State Bank of India Backs Adani
India’s largest public sector bank, State Bank of India, showed support for Indian mining group Adani to the tune of $1 billion. Adani is looking to build the Carmichael Coal mine, rail and port project in Queensland, Australia’s Galilee Basin. Total projected cost of the project is anywhere from $7 billion to $15 billion, depending on your source.
Considered the largest thermal coal project in history, sign-off on this project comes despite a recent dip in coal prices, as a result, has stalled rival projects including the Alpha Project, which is also based in the Galilee Basin and is co-owned by Australian billionaire Gina Rinehart. Mining giants BHP Billiton and Glencore have also halted plans to develop mines in Queensland due to these losses.
However, according to Adani’s Chairman and Founder, Gautam Adani, “The MOU with SBI is a significant milestone in the development of our Carmichael mine. It is a unique asset that lies at the heart of our investment in Queensland and Australia, and aligns perfectly with our clear vision for delivering energy security in the Indian market.”
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But what does this mean for the environment? Anti-coal protestors ranging from various green-focused special interest groups to the United Nations aren’t too pleased with this build, which plans to be completed by 2017 and is meant to produce up to 60 million tons of thermal coal per year—and rightfully so: Since the federal government reduced environmental regulations for the mine, the actual footprint this mine will leave is unknown. What is known, however, is that more than 86,000 acres will be flattened for the build. At risk? The endangered black-throated finch and nearly endangered yakka stink, among others.
Initially Adani was required to secure additional land to compensate however they now have two years post-project to meet this requirement. In addition, Abbot Point, the port Adani is targeting for expansion, has environmentalists up in arms, as pointed out by The Guardian Australia: “The construction of this port will involve dredging 3 million cubic metres of seabed. The dredge spoil will be dumped into the Great Barrier Reef World Heritage Area.”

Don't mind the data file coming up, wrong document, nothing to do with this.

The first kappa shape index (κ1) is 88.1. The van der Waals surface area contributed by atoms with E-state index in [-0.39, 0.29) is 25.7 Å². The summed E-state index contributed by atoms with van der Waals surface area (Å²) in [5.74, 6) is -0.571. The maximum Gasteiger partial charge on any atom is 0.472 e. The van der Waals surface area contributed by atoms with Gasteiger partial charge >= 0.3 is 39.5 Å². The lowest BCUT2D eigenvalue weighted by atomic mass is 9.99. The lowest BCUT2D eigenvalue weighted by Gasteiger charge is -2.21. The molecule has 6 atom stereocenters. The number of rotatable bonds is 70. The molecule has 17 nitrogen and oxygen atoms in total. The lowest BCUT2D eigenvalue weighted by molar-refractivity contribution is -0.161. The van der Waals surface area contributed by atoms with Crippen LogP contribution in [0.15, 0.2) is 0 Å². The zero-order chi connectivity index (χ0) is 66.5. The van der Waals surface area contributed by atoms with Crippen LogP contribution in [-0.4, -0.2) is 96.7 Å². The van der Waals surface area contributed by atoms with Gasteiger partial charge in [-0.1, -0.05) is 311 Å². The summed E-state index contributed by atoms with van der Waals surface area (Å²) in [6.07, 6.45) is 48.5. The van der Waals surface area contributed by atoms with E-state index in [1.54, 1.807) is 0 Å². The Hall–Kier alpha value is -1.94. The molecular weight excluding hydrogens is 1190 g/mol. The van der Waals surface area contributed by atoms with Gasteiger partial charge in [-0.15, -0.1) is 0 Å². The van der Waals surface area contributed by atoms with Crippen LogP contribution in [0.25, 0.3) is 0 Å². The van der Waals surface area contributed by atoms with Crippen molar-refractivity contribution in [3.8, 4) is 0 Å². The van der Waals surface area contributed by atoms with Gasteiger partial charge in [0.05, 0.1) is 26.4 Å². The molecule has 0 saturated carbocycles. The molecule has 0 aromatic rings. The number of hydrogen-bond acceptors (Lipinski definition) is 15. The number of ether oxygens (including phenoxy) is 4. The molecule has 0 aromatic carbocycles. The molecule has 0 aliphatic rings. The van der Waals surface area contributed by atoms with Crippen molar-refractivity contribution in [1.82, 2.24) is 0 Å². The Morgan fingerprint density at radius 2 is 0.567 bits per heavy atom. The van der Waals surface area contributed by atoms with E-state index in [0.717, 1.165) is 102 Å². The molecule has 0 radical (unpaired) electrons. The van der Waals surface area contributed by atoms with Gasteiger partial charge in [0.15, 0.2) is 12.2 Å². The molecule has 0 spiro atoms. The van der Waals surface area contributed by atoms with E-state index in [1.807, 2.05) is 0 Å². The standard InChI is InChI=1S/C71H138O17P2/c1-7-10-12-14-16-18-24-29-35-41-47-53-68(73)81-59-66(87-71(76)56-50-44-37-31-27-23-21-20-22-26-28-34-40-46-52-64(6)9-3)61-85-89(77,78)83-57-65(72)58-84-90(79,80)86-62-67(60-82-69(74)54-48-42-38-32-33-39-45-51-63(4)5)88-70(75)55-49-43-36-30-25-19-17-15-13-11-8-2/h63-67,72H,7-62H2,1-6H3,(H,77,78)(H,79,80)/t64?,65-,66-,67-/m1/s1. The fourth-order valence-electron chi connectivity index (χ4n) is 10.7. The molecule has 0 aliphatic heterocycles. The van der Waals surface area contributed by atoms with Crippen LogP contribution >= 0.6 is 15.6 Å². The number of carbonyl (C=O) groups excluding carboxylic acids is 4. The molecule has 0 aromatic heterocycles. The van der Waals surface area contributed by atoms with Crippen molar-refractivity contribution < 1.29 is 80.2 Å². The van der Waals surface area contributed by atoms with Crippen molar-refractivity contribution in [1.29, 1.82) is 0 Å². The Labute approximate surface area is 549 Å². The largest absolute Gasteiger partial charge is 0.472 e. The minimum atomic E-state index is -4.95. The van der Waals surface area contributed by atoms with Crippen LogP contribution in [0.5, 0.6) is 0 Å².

Economically, the Queensland government sees the promise of future, estimating the Carmichael mine will contribute nearly $3 billion on an annual basis and create more than 6,000 new jobs. Adani agrees, stating on the company’s website that “The project benefits will be felt locally, regionally and across Queensland providing much needed job opportunities and generating around $22 billion in mining taxes and royalties in just the first half of the project life. This will assist in providing much needed public funding to help deliver schools, hospitals, roads and other services and stimulating activity throughout the economy.”
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Vale invests $150mn to extend life of Manitoba operations
Vale has announced a $150mn CAD investment to extend current mining activities in Thompson, Manitoba by 10 years while aggressive exploration drilling of known orebodies holds the promise of mining well past 2040.
Global energy transition is boosting the market for nickel
The Thompson Mine Expansion is a two-phase project. The announcement represents Phase 1 and includes critical infrastructure such as new ventilation raises and fans, increased backfill capacity and additional power distribution. The changes are forecast to improve current production by 30%.
“This is the largest single investment we have made in our Thompson operations in the past two decades,” said Mark Travers, Executive Vice-President for Base Metals with Vale. “It is significant news for our employees, for the Thompson community and for the Province of Manitoba.
“The global movement to electric vehicles, renewable energies and carbon reduction has shone a welcome spotlight on nickel – positioning the metal we mine as a key contributor to a greener future and boosting world demand. We are proud that Thompson can be part of that future and part of the low carbon solution.”
Vale continues drilling program at Manitoba
Coupled with today’s announcement, Vale is continuing an extensive drilling program to further define known orebodies and search for new mineralization.
“This $150mn investment is just one part of our ambitious Thompson turnaround story. It is an indicator of our confidence in a long future for the Thompson operations,” added Dino Otranto, Chief Operating Officer for Vale’s North Atlantic Base Metals operations.
“Active collaboration between our design team, technical services, USW Local 6166, and our entire Thompson workforce has delivered a safe, efficient and fit-for-purpose plan that will enable us to extract the Thompson nickel resources for many years to come.”
The Thompson orebody was first discovered in 1956 by Vale (then known as Inco) following the adoption of new exploration technology and the largest exploration program to-date in the company’s history. Mining of the Thompson orebody began in 1961.
“We see the lighting of a path forward to a sustainable and prosperous future for Vale Base Metals in Manitoba,” said Gary Annett, General Manager of Vale’s Manitoba Operations.